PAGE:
Tourism’s future

Tour sm today and tomorrow

Dünya Executive - - COVER PAGE - By Alaattin Aktas

Industry experts express their hopes and fears in an anonymous survey

In an electronic survey, tourism profession­als expressed their hopes and frustratio­ns about one of Turkey’s key industries, which is broadly relevant to

the economy. 1

Freedom of expression

The results of the electronic voting held at the 8th Internatio­nal Resort Tourism Congress, organized jointly by the Mediterran­ean Touristic Hoteliers and Operators Associatio­n (AKTOB) and Ekin Group, are important in terms of showing the true views of tourism profession­als. It is not possible to give everyone the right to speak at the congress. Even if such a right can be granted, it may not be easy for people to express their real thoughts in front of politician­s and bureaucrat­s. However, with anonymous voting, thoughts are more readily verbalized, giving an opportunit­y for profession­als to get their grievances off their chests.


European tourists are back

This year, the November occupancy rate topped rates in recent years in all of the holiday villages where the congress was held. Overall, the occupancy rate for the was high but it was important that the trend continued in November as well. Generally, older Europeans filled the holiday villages. Sector representa­tives say that European tourists are back.


Occupancy rate reached 95 percent

AKTOB Chairman Dr. Erkan Yagci pointed out that Antalya can host 20 million tourists a year and it is possible to max out to this figure by increasing the occupancy rate of the November-April period. According to Yagci, occupancy over this summer season reached 90-95 percent. Increasing the figure is now possible by continuing the high rate outside the summer season. 84 percent of respondent­s said that this year the occupancy rate increased. Surprising­ly, 8 percent stated that the occupancy rate fell more than 5 percent. In terms of income and expenditur­e increases, we see similar ratios, with a slight difference in favor of income.

4 Lending crunch hurting the industry

Money, which became very expensive this year, also affected the tourism sector’s credit usage. 46 percent of respondent­s said they did not use loans and 20 percent had restructur­ed. 17 percent wanted to use credit but could not find a loan. Another 17 percent said they used less credit. In 2019 the use of credit will increase, or at least the intent is in this direction. 38 per- cent said they will use loans while 34 percent said they would not. 20 percent said they would restructur­e their existing loans. 8 percent said that they have difficulty in finding a loan, implying that given an opportunit­y, they would secure one.


Regional instabilit­y decreasing

In the survey conducted last year, the most important problem for Turkish tourism was seen as developmen­ts in the region. This remains a top issue but its impact appears to have decreased. Last year, 78 percent of respondent­s said political developmen­ts in the region were the biggest problem while 57 percent expected political developmen­ts to remain the main problem in 2018. In this year’s survey, only 38 percent felt political developmen­ts had hurt the industry while 39 percent believe they will continue to be a problem in 2019.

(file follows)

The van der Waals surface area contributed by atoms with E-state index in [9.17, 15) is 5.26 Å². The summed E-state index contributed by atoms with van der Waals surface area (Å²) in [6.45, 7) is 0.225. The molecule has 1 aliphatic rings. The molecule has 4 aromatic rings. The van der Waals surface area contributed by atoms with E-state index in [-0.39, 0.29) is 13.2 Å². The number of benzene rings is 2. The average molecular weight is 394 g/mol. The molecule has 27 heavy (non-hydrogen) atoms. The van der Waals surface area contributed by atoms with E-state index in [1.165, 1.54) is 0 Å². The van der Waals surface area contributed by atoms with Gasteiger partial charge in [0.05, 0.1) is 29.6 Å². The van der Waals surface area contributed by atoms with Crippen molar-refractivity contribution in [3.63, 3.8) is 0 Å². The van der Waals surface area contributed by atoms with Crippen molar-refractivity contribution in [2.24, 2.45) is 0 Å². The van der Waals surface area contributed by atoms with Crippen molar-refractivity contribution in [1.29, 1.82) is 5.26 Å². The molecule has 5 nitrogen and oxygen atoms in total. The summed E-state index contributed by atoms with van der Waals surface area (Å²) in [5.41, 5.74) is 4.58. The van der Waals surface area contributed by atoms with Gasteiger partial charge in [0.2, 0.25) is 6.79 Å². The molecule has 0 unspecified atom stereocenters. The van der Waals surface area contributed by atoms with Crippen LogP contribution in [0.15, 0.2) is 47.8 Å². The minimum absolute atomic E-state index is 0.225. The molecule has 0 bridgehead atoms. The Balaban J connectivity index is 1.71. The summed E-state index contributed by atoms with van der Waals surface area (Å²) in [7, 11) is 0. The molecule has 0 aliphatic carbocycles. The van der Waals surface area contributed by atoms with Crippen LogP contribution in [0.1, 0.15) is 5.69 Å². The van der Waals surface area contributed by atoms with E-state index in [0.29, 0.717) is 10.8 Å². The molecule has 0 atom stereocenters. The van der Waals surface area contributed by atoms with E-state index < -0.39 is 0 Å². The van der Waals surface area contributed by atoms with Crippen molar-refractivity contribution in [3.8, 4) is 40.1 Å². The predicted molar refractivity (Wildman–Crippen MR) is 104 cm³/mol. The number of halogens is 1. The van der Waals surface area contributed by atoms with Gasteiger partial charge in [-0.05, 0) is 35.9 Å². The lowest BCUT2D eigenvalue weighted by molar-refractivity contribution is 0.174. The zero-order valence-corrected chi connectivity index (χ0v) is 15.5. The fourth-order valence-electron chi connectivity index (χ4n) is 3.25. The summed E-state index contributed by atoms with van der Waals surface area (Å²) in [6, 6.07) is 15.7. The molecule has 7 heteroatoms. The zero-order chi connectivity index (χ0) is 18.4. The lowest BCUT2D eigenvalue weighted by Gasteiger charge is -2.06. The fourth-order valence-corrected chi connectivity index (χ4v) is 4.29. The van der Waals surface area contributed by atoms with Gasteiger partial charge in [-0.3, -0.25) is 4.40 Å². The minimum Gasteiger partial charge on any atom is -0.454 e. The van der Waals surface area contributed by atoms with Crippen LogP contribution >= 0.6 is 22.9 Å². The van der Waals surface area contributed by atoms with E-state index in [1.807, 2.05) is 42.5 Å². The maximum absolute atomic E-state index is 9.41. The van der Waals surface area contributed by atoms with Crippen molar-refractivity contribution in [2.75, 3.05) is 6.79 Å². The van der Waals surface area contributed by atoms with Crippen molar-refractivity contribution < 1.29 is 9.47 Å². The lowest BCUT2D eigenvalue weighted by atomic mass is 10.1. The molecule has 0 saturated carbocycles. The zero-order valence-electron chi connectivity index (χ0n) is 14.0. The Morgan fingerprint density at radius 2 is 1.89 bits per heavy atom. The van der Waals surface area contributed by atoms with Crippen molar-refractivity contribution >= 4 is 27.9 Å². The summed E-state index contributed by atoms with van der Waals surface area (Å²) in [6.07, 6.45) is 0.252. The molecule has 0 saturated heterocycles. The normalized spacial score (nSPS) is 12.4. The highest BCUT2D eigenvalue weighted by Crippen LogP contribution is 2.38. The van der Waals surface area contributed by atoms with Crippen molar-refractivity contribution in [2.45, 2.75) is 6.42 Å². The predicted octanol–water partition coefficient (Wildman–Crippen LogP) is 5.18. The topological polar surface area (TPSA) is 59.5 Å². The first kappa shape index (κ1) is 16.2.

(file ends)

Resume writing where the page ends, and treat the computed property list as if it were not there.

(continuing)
Skills and inflation

More importantl­y this year, tourism profession­als who complained about a shortage of of qualified personnel increased to 36 percent and felt the problem will continue into 2019. In addition, nearly one quarter of survey respondent­s felt inflation will be a problem next year.


Exchange rate volatility

In last year’s survey, 33 percent of the tourism profession­als estimated the euro average for 2018 as 4.80-5.00, 47 percent as 5.00-5.20, and 15 percent as over 5.20 percent. The average of the euro in the first eleven months is 5.63. We should, however, forgive the sector for being so wrong. Who could have guessed the exchange rate correctly! For 2019, those who say the euro will be TRY 6 or lower is only 8 percent. The majority think that the rate will be between TRY 6 - 7.5. Meanwhile, 19 percent forecast a euro rate above 7.5 liras on a yearly basis.


Whither the state?

A majority of survey respondent­s were in agreement over the question of what is needed most to help the tourism industry. Last year, 46 percent of respondent­s said “state policy is needed.” This year, the rate rose to 53 percent. The sector obviously feels a shortage in this regard. Antalya welcomes 13 million foreign tourists annually, with a potential of 20 million. Its tourism-based contributi­on to the economy is bigger than many countries. But does the state really have a tourism policy? The result of the survey suggests the answer is no.


Hopes are set on Europe

Most respondent­s say they believe Russian tourists have reached a saturation point. In 2019, the percentage of those who expect an increase in the number of people coming from Russia is 62 percent. 21 percent expect a decrease. On the other hand, the percentage of those expecting an increase in the number of people coming from Europe is exactly 95 percent.


What about domestic tourism?

One of the questions posed in the survey was whether the industry has increased the domestic market quota for 2019. 15 percent said they have while 31 percent said they kept the quota the same as 2018. 55 percent of respondent­s said that they have reduced quota. This suggests that next year, resorts will become more expensive for local tourists.

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